New Greenwood Leflore Hospital Central Utility Plant

Posted by Marketing and Communications

A new $12 million Central Utility Plant is the centerpiece of Greenwood Leflore Hospital’s effort to achieve greater energy efficiency and the resulting benefits of lower operating costs, greater comfort and improved air quality for patients and employees. This 18-month project to rebuild the Central Utility Plant originally installed when the hospital was built in 1949 is now complete. While some of the original components have undergone upgrades and routine repairs and maintenance through the years, much of the equipment had reached the end of its useful life.
A Certificate of Need was submitted to the Mississippi State Department of Health in May of 2011 identifying the issues throughout the building that were in need of repair. The proposal was approved in November 2011, and Corbett Legge and Associates of Tupelo was selected as the project engineer; Upchurch Construction won the bid and was retained as the general contractor. Legge and Associates’ designs for the plant’s core included replacing boilers, chillers, and pumps. New electrical main switch gear and additional emergency generators were installed to provide emergency power to the central plant and the majority of the hospital.
The new emergency generators located just outside of the Central Utility Plant entrance on Strong Avenue are the most visible part of the upgrade. These generators are expected to reliably support the Hospital for many years to come. Fifteen new air handlers were installed throughout a significant portion of the facility to improve the interior environment. Greenwood Leflore Hospital patients, employees, and visitors will now breathe 40% more outside air, which is provided through air conditioned filtration with new economizers and a fully automated building maintenance system.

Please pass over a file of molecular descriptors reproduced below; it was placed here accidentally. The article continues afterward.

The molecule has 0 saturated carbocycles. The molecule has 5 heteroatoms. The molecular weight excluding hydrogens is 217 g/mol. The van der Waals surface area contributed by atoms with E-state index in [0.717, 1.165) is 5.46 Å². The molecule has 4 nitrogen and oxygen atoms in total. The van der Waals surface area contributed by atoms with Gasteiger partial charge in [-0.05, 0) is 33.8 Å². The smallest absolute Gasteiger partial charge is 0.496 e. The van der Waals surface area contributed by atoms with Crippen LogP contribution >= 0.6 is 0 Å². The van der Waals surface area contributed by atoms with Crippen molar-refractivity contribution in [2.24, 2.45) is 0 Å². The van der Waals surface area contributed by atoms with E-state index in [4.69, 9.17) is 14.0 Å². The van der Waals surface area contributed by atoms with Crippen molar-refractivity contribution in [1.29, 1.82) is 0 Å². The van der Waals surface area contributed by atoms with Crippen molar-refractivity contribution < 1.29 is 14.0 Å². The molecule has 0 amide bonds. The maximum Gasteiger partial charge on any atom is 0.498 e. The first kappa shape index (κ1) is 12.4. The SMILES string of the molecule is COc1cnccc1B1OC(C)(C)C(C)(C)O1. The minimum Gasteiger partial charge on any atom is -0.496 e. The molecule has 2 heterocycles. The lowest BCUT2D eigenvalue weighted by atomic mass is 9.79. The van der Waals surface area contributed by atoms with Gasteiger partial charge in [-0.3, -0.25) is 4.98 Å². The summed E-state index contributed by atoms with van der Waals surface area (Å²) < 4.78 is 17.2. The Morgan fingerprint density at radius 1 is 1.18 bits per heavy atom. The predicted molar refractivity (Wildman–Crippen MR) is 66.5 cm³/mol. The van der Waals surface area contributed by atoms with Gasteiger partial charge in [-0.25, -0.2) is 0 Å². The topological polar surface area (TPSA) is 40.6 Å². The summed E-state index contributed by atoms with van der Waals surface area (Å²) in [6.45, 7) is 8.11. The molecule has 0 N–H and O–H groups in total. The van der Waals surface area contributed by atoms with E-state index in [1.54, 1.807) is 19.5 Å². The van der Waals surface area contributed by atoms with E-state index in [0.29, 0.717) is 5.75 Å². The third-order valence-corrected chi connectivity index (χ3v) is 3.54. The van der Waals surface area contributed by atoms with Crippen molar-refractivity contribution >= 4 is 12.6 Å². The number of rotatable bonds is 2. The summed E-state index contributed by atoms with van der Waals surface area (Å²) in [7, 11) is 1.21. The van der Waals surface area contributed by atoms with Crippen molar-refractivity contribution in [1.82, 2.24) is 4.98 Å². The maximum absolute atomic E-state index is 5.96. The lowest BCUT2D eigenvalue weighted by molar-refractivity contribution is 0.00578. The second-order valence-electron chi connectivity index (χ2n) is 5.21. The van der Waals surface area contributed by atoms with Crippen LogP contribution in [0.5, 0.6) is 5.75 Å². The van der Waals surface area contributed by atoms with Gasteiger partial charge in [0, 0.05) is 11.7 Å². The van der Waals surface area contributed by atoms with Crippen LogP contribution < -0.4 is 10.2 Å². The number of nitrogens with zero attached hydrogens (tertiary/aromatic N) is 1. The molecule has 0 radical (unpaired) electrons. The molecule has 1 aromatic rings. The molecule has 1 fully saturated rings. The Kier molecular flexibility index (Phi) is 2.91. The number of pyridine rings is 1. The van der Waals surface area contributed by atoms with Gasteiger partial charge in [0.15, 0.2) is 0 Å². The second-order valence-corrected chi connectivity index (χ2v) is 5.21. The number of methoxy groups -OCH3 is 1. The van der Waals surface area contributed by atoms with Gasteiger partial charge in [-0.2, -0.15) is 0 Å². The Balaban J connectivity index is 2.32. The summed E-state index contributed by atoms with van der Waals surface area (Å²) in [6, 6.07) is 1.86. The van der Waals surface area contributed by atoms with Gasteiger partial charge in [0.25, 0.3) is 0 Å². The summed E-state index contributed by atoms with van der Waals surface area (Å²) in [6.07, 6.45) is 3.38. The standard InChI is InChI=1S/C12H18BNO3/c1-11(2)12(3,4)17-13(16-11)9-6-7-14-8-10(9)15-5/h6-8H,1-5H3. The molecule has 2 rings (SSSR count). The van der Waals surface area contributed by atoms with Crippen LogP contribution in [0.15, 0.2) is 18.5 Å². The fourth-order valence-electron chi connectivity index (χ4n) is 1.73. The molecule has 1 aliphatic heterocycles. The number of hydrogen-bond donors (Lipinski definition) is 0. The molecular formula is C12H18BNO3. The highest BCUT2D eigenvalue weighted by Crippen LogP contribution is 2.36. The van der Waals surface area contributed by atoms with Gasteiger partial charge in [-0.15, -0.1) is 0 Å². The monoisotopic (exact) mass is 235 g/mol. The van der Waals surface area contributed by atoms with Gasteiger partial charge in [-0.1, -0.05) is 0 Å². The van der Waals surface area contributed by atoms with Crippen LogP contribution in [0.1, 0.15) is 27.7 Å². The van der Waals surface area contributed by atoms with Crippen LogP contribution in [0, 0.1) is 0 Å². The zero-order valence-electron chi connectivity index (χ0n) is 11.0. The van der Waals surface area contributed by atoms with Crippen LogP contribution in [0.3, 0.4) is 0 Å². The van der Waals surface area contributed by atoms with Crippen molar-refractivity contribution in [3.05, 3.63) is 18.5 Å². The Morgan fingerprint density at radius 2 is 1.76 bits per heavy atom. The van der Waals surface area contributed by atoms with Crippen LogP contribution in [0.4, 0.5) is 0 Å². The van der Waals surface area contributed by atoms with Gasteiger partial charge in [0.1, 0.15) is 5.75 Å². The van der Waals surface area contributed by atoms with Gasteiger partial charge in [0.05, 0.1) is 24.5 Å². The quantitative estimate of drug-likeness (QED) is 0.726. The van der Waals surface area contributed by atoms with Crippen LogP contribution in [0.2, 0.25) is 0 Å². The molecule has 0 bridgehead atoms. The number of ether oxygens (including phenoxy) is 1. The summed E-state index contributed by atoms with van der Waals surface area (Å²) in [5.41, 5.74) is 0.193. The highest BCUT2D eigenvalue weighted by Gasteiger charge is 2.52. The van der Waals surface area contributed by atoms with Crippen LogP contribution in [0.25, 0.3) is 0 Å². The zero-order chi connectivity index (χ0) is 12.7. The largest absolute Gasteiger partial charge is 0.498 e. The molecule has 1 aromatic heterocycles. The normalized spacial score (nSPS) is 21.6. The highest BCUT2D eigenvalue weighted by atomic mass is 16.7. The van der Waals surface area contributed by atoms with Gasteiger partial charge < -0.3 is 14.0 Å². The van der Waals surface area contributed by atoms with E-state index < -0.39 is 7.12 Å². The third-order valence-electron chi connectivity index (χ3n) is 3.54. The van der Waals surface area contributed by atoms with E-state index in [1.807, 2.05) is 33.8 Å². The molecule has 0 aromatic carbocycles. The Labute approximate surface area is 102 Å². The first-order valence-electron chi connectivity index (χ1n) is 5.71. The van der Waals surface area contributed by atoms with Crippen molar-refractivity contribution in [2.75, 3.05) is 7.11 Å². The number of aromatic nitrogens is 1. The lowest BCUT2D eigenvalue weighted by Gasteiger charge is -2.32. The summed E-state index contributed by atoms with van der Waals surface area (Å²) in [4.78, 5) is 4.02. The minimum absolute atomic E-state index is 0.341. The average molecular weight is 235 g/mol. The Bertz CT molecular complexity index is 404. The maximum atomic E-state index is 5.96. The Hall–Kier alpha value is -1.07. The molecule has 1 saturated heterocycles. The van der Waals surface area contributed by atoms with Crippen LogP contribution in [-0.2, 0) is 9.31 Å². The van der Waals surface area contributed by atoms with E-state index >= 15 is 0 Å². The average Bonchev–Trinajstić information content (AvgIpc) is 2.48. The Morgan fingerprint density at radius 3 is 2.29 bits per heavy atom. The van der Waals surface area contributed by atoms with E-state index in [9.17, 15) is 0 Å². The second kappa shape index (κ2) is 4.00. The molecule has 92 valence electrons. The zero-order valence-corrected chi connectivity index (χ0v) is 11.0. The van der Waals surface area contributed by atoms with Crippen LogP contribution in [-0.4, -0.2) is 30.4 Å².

The new equipment is substantially more efficient and is anticipated to lower utility consumption by at least 30%. There have already been recognized energy savings that will begin to significantly offset the cost of the improvements.
In the future, secondary systems throughout the hospital will be scheduled for replacement including patient room thermostats and electrical sub panels, all of which will contribute to more efficient operations and patient comfort.
Printed:  Hospital rebuilding utility plant, The Greenwood Commonwealth, Monday, July1, 2013; page 9